Analysts say the resignation of Baan's CEO signals further demise for the company, but local MD Gerhard Rumpff says the move won't affect local operations.
Rumpff, Baan's managing director for Australia and NZ, said, although the company would close 14 US offices and was reducing its workforce by 4 per cent, neither research and development nor customer support would be affected in Asia Pacific.
"The US operation performed extremely badly and needs some looking at... but, on a local basis, this does not affect us at all. We hired five people over the last two weeks, and plan to hire another five over the next three or four," Rumpff said.
He said the resignation of the company's chairman and CEO of only seven months, Mary Coleman, was due to incompatibility between her executive experience and the demands of the role. Coleman was previously CEO of Silicon Valley software startup Aurum, which Baan acquired in 1997.
"She possibly felt more comfortable doing that (running a startup) than running a reasonably sized software company needing to reassert itself in the marketplace," Rumpff said.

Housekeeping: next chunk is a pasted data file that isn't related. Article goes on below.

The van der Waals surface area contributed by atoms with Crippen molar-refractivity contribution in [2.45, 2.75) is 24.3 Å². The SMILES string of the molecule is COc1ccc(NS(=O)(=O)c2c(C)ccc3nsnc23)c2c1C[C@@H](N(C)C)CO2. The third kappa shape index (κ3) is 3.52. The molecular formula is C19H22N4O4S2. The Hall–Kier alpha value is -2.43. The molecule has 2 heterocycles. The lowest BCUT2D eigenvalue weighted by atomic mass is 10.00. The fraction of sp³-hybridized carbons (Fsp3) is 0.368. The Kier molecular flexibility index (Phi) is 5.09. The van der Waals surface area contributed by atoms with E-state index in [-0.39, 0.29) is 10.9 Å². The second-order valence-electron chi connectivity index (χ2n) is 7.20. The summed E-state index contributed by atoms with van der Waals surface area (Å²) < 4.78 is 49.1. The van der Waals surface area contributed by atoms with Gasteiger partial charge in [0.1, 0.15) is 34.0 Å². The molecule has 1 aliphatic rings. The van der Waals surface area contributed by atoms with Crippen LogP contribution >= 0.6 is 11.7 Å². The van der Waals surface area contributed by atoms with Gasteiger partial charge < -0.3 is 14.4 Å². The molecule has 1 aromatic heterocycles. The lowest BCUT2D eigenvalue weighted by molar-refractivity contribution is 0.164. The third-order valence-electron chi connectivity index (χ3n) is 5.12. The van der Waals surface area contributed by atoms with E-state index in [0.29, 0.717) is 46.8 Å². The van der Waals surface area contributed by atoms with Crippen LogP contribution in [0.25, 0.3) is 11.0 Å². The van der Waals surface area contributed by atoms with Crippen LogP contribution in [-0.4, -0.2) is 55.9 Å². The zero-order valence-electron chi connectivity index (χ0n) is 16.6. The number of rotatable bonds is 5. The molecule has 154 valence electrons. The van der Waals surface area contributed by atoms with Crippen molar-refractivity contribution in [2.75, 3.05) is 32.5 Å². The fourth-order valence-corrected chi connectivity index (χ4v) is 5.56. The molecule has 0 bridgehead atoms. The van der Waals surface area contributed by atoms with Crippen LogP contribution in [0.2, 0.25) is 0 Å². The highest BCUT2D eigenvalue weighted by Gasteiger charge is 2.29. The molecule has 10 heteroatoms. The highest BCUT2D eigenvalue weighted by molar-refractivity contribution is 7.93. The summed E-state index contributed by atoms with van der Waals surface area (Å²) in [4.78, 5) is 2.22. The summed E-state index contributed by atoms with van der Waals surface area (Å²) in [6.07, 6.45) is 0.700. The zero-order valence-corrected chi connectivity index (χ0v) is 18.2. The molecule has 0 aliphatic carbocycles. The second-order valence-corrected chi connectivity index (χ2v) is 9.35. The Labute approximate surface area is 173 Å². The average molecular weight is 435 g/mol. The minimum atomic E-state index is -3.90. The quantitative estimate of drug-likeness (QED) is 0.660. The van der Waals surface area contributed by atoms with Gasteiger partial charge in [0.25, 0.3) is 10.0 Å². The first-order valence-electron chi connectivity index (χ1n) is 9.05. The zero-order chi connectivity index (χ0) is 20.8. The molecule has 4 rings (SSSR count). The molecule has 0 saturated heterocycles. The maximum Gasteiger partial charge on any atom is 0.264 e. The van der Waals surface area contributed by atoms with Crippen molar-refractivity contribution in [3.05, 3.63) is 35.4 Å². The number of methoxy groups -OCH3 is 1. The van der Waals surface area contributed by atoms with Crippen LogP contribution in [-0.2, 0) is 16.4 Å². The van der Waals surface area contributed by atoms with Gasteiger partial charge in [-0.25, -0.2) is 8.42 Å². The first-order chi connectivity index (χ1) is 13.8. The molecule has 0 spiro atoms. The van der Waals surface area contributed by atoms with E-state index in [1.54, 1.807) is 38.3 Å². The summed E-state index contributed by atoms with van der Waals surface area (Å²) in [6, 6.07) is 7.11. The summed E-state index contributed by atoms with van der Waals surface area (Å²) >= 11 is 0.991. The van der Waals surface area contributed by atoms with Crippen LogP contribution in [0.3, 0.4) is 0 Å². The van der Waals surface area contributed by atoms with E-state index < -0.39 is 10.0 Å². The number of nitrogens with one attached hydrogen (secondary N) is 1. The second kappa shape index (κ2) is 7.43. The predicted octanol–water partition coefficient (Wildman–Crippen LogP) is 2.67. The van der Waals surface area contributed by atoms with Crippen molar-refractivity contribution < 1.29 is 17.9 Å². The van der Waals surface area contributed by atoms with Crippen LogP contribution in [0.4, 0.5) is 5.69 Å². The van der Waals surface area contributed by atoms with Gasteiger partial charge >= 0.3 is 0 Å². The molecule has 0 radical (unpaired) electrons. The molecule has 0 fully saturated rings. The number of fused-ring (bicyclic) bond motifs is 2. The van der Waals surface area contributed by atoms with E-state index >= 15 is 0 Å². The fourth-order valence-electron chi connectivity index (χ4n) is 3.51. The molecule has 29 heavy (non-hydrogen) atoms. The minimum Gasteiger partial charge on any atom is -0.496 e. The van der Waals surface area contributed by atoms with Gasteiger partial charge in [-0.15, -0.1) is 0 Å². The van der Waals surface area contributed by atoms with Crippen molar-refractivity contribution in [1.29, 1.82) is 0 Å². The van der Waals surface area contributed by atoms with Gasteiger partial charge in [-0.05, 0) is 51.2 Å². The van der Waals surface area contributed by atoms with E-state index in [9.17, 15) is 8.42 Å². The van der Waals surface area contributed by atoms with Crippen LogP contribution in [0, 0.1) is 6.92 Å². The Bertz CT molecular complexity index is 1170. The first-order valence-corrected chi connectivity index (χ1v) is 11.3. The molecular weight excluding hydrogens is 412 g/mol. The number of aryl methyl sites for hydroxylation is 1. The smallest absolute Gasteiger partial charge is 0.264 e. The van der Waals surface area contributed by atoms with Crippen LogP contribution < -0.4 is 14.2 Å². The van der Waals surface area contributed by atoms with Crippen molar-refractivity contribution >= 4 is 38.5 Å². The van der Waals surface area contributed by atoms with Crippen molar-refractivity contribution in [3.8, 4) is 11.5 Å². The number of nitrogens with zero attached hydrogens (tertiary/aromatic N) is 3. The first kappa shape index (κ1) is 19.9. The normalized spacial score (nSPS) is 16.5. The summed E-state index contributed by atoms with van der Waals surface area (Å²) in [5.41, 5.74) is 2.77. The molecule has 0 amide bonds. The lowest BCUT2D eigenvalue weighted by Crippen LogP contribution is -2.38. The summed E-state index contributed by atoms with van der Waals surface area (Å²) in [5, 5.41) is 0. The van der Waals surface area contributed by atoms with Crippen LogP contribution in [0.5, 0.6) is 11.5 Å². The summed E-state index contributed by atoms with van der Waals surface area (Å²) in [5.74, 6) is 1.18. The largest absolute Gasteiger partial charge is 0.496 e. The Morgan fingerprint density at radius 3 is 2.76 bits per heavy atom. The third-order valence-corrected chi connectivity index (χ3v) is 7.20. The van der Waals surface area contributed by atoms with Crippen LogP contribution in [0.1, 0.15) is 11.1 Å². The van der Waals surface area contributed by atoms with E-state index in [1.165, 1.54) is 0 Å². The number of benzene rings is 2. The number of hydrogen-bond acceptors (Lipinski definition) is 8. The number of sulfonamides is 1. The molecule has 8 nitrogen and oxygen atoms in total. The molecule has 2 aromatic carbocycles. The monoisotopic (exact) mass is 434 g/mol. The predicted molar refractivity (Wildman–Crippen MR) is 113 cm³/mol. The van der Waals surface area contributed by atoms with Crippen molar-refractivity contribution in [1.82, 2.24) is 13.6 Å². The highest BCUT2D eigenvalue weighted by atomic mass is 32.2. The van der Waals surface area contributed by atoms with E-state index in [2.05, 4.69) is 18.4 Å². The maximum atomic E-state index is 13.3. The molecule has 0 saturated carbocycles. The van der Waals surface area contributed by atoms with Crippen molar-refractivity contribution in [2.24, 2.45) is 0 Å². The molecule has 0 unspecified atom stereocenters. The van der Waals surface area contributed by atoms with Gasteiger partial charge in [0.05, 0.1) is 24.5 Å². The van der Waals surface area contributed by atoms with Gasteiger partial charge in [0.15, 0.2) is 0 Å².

Analysts see Coleman's departure as yet another blow to the troubled software vendor, which many were convinced could be turned around by the well-regarded Coleman.
"I think it's a disaster. She was the only person I was optimistic about in the company," said Joshua Greenbaum, principle with Enterprise Applications Consulting in California.
Baan has incurred global losses for the last five quarters, amid restructuring and a drop off in revenues for its core enterprise resource planning (ERP) business. In October 1999, Baan reported a net global loss of $US25 million, or 12 cents per share, as well as significantly lower year-on-year revenue for the third quarter ended September 30.
Rumpff said Baan expected a new CEO would be appointed early in Q2 of this year, after which time US operations would "pick up".